- piano concerto
- Solo Instrument(s) with Orchestra, Piano
- 2(II=picc).2(II=ca).2(I=ebcl).2(II=cbsn) – 184.108.40.206 – timp(=claves) – strings (220.127.116.11.2 players)
Commissioned by the Scottish Chamber Orchestra with generous support from The Idlewild Trust, Britten-Pears Foundation, RVW Trust, Cruden Foundation and The Hope Scott Trust
- First Performance
- 12.10.2016, Younger Hall, University of St Andrews, St Andrews, Scotland, UK: Tom Poster/Scottish Chamber Orchestra/Thierry Fischer
Score and parts for hire
- Programme Notes
For a long time, I considered giving this concerto the title ‘And this was how it started’ after a poem from Niall Campbell’s collection Moontide. In it, a singer, challenged to sing a thousand songs, moves from songs of drinking and dancing to wedding and to mourning until on the fifth day he continues with the clicks and whistles of the birds. ‘And then he sang the wave-fall when there’s moonlight, /sang the black grain, its bending in the wind, / then sang the stars – and then, and then, and then.’
I love the proliferation in this poem, the seemingly trivial starting point which leads to the sense that the world is being sung into existence before our eyes. These were ideas important to me in the writing of this concerto: that the soloist, rather than being a heroic protagonist striving against the might of the orchestra would instead somehow set the musical world in motion, and that the music would proliferate and spiral into more and more diverse regions; that the pianist would have such an excess of life and energy that they would set the orchestra spinning around them, and that song would be at the music’s heart.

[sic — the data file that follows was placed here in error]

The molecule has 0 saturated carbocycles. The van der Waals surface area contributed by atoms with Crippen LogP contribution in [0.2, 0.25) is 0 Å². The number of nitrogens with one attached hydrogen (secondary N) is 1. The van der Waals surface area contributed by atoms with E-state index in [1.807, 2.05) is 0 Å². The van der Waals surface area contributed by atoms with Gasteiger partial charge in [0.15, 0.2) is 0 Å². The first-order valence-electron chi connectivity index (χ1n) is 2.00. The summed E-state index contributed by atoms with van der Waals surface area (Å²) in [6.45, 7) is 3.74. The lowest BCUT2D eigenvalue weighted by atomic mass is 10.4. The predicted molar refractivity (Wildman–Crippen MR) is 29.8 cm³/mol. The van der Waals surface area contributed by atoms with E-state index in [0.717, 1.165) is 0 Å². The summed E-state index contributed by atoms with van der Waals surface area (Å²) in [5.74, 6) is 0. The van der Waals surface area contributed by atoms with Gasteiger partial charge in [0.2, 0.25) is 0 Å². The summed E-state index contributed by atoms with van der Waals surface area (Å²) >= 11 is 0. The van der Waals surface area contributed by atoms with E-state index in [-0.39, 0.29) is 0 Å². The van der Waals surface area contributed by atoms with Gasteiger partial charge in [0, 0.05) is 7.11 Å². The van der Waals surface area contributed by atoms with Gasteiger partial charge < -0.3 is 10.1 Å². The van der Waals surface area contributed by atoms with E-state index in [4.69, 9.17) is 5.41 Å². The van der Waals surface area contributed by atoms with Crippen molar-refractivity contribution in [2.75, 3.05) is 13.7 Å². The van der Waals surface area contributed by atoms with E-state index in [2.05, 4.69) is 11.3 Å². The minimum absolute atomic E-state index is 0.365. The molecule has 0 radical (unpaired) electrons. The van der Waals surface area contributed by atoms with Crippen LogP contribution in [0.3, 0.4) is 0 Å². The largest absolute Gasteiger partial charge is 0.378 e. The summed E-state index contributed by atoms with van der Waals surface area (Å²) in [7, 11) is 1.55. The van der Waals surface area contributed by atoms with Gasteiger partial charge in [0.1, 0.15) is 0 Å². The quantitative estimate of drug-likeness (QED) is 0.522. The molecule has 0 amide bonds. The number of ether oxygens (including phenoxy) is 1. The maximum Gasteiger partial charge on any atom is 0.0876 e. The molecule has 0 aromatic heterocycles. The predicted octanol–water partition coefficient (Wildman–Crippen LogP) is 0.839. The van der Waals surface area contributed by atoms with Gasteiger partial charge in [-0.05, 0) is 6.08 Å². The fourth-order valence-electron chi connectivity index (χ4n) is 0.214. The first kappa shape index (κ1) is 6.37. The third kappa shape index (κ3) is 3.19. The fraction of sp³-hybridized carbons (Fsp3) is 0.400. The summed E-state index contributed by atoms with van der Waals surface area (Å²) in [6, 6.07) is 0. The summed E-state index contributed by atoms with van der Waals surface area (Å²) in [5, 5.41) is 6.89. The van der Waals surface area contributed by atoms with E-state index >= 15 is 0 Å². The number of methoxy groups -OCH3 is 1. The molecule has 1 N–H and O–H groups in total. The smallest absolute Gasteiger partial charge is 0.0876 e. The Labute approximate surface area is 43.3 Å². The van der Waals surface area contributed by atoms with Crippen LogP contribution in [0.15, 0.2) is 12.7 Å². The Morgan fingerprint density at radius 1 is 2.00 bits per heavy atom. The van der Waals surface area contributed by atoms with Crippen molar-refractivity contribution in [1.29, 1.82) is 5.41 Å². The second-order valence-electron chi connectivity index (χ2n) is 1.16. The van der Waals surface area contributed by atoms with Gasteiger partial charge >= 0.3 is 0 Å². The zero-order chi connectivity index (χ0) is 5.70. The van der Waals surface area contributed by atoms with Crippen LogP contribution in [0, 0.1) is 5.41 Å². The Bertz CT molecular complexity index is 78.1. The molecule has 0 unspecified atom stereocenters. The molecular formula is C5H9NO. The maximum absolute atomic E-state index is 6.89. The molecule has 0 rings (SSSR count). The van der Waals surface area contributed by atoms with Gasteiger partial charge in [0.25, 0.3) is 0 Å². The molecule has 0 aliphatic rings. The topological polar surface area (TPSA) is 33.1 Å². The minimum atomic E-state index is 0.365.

There are five movements. The first presents the piano in energetic counterpoint with various small subgroups of the orchestra: cor anglais and viola; strings; clarinets, oboes and horns; piccolo and violin; claves; and finally solo viola again. Movements II-IV form a sequence of three linked Intermezzi, each of which takes a small fragment of material from the first movement and explores it to an extreme. Hammered semiquavers run continuously through movement II, while movement III expands bell-like chords into gentle microtonal waves of imagined resonance. The fourth movement highlights the percussive capabilities of both the piano and ensemble. Melody returns in the final movement, a lyrical version of the first movement’s opening line, begun by the piano and gradually taken up by the entire orchestra. Underpinning the flowing music of this song, an almost-passacaglia spirals – falling, and falling, and falling.